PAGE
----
You are previewing Testable JavaScript.

Testable JavaScript

Cover of Testable JavaScript by Mark Ethan Trostler Published by O'Reilly Media, Inc.
  1. Testable JavaScript
  2. Dedication
  3. Preface
    1. The Goal of This Book
    2. Who This Book Is For
    3. Who This Book Is Not For
    4. Who I Am
    5. What You Will Learn from This Book
      1. Content
    6. If You Like (or Don’t Like) This Book
    7. Recap
    8. How to Contact Us
    9. Conventions Used in This Book
    10. Using Code Examples
    11. Safari® Books Online
    12. Thanks!
  4. 1. Testable JavaScript
    1. Prior Art
      1. Agile Development
      2. Test-Driven Development
      3. Behavior-Driven Development
      4. The Best Approach?
    2. Code Is for People
      1. Why
      2. What
      3. How
    3. Beyond Application Code
      1. Testing
      2. Debugging
    4. Recap
  5. 2. Complexity
    1. Code Size
    2. JSLint
    3. Cyclomatic Complexity
    4. Reuse
    5. Fan-Out
    6. Fan-In
    7. Coupling
      1. Content Coupling
      2. Common Coupling
      3. Control Coupling
      4. Stamp Coupling
      5. Data Coupling
      6. No Coupling
      7. Instantiation
    8. Coupling Metrics
    9. Coupling in the Real World
      1. Testing Coupled Code
    10. Dependency Injection
    11. Comments
      1. YUIDoc
      2. JSDoc
      3. Docco/Rocco
    12. The Human Test
    13. Recap
  6. 3. Event-Based Architectures
    1. The Benefits of Event-Based Programming
    2. The Event Hub
      1. Using the Event Hub
      2. Responses to Thrown Events
      3. Event-Based Architectures and MVC Approaches
      4. Event-Based Architectures and Object-Oriented Programming
      5. Event-Based Architectures and Software as a Service
    3. Web-Based Applications
    4. Testing Event-Based Architectures
    5. Caveats to Event-Based Architectures
      1. Scalability
      2. Broadcasting
      3. Runtime Checking
      4. Security
      5. State
    6. A Smarter Hub: The Event Switch
      1. Deployment
      2. An Implementation
      3. Sessions
      4. Extensibility
    7. Recap
  7. 4. Unit Tests
    1. A Framework
    2. Let’s Get Clean
    3. Writing Good Tests
      1. Isolation
      2. Scope
      3. Defining Your Functions
      4. Positive Testing
      5. Negative Testing
      6. Code Coverage
    4. Real-World Testing
      1. Dependencies
      2. Asynchronous Testing
    5. Running Tests: Client-Side JavaScript
      1. PhantomJS
      2. Selenium
    6. Running Tests: Server-Side JavaScript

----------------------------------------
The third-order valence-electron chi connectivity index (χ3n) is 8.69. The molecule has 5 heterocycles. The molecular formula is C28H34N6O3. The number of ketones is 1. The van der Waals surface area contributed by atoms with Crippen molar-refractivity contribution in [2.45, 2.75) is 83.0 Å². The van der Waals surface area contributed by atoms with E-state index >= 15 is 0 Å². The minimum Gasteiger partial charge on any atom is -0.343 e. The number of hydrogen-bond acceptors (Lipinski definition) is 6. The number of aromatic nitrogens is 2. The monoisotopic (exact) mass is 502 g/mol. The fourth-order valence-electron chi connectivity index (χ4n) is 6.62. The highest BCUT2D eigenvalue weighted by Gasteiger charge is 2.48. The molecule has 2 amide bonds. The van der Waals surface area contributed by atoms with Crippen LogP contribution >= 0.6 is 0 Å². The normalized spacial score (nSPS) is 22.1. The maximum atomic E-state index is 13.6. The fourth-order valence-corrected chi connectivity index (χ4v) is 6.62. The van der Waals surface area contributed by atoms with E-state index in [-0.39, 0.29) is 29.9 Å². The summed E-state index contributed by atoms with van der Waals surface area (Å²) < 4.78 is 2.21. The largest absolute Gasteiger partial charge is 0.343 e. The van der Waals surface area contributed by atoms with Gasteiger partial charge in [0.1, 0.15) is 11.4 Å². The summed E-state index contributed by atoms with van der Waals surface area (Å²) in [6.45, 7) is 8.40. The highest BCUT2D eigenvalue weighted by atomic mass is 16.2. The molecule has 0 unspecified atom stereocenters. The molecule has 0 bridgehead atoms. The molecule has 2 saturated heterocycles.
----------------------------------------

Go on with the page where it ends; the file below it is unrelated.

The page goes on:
1. Jasmine
    7. Recap
  8. 5. Code Coverage
    1. Coverage Basics
    2. Code Coverage Data
    3. A Hands-on Example
      1. Instrumenting Files
      2. Anatomy of a Coveraged File
    4. Exercise/Deploy
      1. Client-Side JavaScript
      2. Server-Side JavaScript
    5. Persisting Coverage Information
      1. Unit Tests
      2. Integration Tests
    6. Generating Output
    7. Aggregation
    8. Hidden Files
    9. Coverage Goals
    10. Recap
  9. 6. Integration, Performance, and Load Testing
    1. Integration Testing
      1. Selenium
      2. CasperJS
    2. Performance Testing
      1. Generating HAR Files
      2. Viewing HAR Files
      3. Browser Performance Testing
    3. Load Testing
      1. Browser Load Testing
    4. Tracking Resource Usage
      1. Client-Side Tracking
      2. Server-Side Tracking
    5. Recap
  10. 7. Debugging
    1. In-Browser Debugging
      1. Firefox
      2. Chrome
      3. Safari
      4. Internet Explorer
    2. Node.js Debugging
    3. Remote Debugging
      1. Chrome
      2. PhantomJS
      3. Firefox
    4. Mobile Debugging
      1. Android 4
      2. iOS 6
      3. Adobe Edge Inspect
      4. Other Mobile Debugging Options
    5. Production Debugging
      1. Minified Code
      2. Source Maps
    6. Recap
  11. 8. Automation
    1. What to Automate
    2. When to Automate
    3. How to Automate
      1. Automating with Continuous Integration
      2. Automating the Development Environment
      3. Automating the Build Environment
      4. Deployment
    4. Recap
  12. Index
  13. About the Author
  14. Colophon
  15. Copyright
O'Reilly logo

Chapter 3. Event-Based Architectures

Using factories of various abstractions, façades, and other patterns is not the only way to decouple dependencies and isolate code. A more JavaScript-oriented approach involves the use of events. The functional nature of JavaScript makes it an ideal language for event-based programming.

The Benefits of Event-Based Programming

At their core, all applications revolve around message passing. Tight coupling can occur because the code needs to have a reference to another object so that it can send the object a message and perhaps receive a reply. These objects are global, passed in, or injected via a function parameter, or they are instantiated locally. Our use of factories in the preceding chapter enabled us to pry away the local instantiation requirement; however, we still need the object to be available locally in order to pass messages to it, which means we still must deal with global or injected dependencies. Global dependencies are dangerous: any part of the system can touch them, making bugs very difficult to track down; we can accidentally change them if we have a variable by the same or a similar name declared locally; and they cause data encapsulation to break since they are available everywhere, making debugging very difficult. JavaScript makes declaration and use of global variables very easy, and the environment typically provides several global variables (e.g., the window object in the global scope), as well as global functions and objects ...

The best content for your career. Discover unlimited learning on demand for around $1/day.